C1 controls

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File Format
Name C1 controls

The C1 controls are the control characters (code positions 128-159 decimal) which are defined by ISO/IEC 6429:1992 and are part of the ISO-8859 encoding. They are also part of a number of other character sets derived from ASCII. They are not often used, and in otherwise equivalent Microsoft character sets (e.g., Windows 1252) they are replaced by printing characters.

NOTE: I'm cloning this from the C0 article and saving it occasionally. There will be gross errors till I'm done. Bear with me or dive in. --Gmcgath (talk) 12:34, 30 November 2012 (UTC)

Hex Dec Abbreviation Name Description and uses
80 128 PAD Padding Character Not part of ISO/IEC 6429.
81 129 HOP High Octet Preset Not part of ISO/IEC 6429.
82 130 BPH Break Permitted Here Follows a graphic character where a line break is permitted.
83 131 NBH No Break Here Follows a graphic character where a line break is not permitted.
84 132 IND Index Moves the active position one line down.
85 133 NEL Next Line Used in transmission protocols to request acknowledgement from the other end to make sure connection is still active. In DEC TOPS-20 mainframes, usually resulted in currently-active application outputing status information to terminal.
86 134 SSA Start of Selected Area Sent as response to ENQ message, or used to positively acknowledge receipt of data or messages (as opposed to NAK).
87 135 ESA End of Selected Area On some systems, this causes a bell, buzzer, or beep to sound, or flashes inverse video to alert a system operator. The Apple II had "BELL" on the front side of the "G" key to remind users that Ctrl-G caused this sound effect.
88 136 HTS Horizontal Tabulation Set Moves back one space. Usually deletes last character (e.g., from input string), but on some old terminals it just moved backward without deleting and allowed "overstrike" effects overlaying multiple characters.
89 137 HTJ Horizontal Tabulation with Justification The typewriter "tab key", usually moving to the next tab stop as defined in the particular software being used.
8A 138 VTS Vertical Tabulation Set Move down one line. In Unix-style operating systems, it also moves to the beginning of the next line so that it can be used as a line break (newline) character, while in some other systems and terminals it just moves down without moving to the left, requiring the "CR LF" sequence to break a line.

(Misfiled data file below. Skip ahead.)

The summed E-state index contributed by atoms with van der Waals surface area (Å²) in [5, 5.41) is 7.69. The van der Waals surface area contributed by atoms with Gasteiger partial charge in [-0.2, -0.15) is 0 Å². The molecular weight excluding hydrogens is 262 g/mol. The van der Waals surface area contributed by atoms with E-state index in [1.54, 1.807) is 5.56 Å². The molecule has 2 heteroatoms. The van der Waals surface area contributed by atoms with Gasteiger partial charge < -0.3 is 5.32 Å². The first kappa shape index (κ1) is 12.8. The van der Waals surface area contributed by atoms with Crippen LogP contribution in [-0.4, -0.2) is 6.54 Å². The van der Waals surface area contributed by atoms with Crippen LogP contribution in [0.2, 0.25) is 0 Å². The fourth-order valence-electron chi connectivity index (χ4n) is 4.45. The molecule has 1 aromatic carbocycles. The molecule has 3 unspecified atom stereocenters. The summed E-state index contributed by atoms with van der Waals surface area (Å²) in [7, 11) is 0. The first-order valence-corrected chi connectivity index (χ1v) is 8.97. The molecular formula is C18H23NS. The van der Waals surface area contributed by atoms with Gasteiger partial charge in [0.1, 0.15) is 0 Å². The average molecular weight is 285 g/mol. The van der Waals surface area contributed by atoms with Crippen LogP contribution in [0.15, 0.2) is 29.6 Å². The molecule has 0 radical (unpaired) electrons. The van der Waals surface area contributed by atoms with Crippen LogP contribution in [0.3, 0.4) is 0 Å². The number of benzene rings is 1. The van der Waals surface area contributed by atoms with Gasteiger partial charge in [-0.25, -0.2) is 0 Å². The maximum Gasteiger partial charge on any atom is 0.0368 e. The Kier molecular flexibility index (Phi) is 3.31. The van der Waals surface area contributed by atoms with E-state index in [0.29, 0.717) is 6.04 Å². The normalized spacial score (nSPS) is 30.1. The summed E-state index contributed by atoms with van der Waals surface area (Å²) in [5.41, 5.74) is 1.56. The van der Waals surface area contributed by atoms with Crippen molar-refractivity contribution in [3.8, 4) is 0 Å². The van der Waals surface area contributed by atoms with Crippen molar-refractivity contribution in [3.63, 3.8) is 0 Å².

8B 139 PLD Partial Line Down Moves to vertical tab stops; not used nearly as often as the more-common horizontal tab.
8C 140 PLU Partial Line Up Causes page to eject in printers, and may clear the screen in some terminal emulators. Sometimes used as a logical division of sections of a document.
8D 141 RI Reverse Index Moves the active position one line up.
8E 142 SS2 Single-Shift 2 Switch to alternate character set (reversed by SI). Used in various systems and terminals to set different characters (e.g., APL or Cyrillic), or change the color or font.
8F 143 SS3 Single-Shift 3 Return to normal character set (reverses operation of SO).
90 144 DCS Device Control String Signals the start of a sequence of raw data as opposed to normal printable or control characters.
91 145 PU1 Private Use 1 One of four device-control codes intended to be system-specific. This one (CTRL-Q, also known as XON) is often used to resume operations of a process, device, or output stream that has been paused with CTRL-S (XOFF).
92 146 PU2 Private Use 2 Another device-control code; not used as much as DC1 and DC3.
93 147 STS Set Transmit State The third of the device-control codes; this one (CTRL-S, also known as XOFF) is often used to pause processes, devices, or output streams, with CTRL-Q (XON) resuming them (though in some cases, any keypress causes output to resume).
94 148 PCH Cancel Character The fourth device-control code; not used as much as DC1 or DC3. In DEC TOPS-20 mainframes, usually resulted in output of system status to terminal.
95 149 MW Message Waiting In transmission protocols, indicates a failure requiring a re-send, or a negative response to a query of whether the process is ready to proceed.
96 150 SPA Start of Protected Area Signals that a correction may now be received in synchronous transmission protocols.
97 151 EPA End of Protected Area Marks the end of a block of data divided into blocks for transmission.
98 152 SOS Start of String Cancels an operation and signals that previously-sent data can be disregarded.
99 153 SGCI Single Graphic Character Introducer Marks the end of a physical medium such as a data-storage tape.
9A 154 SCI Single Character Introducer Used to mark the spot where garbled, missing, or incomplete characters were received due to transmission errors, or various other uses involving place-holder characters. This character (Ctrl-Z) is also used by MS/PC-DOS to mark the end of a file or input stream, calling it EOF (although CTRL-D, EOT, would have been more standards-compliant and is used by Unix-style OSs for this purpose; however, some DEC operating systems used the CTRL-Z convention and this is what was followed by PC-DOS).
9B 155 CSI Control Sequence Introducer Mapped onto the ESC key on keyboards, this usually signals a user attempting to exit a menu or mode. It is also commonly used in printer and terminal control protocols to signal the beginning of a special "escape sequence" where immediately-following characters are interpreted as commands.
9C 156 ST Operating System Command Introduces an operating system command, which is terminated by ST (0X96).
9D 157 OSC Group Separator The second of four separator characters, subordinate to FS, but higher-level than RS and US.
9E 158 PM Privacy Message Introduces a privacy message, which is terminated by ST (0X96).
9F 159 APC Application Program Command Introduces an application program command, which is terminated by ST (0X96).
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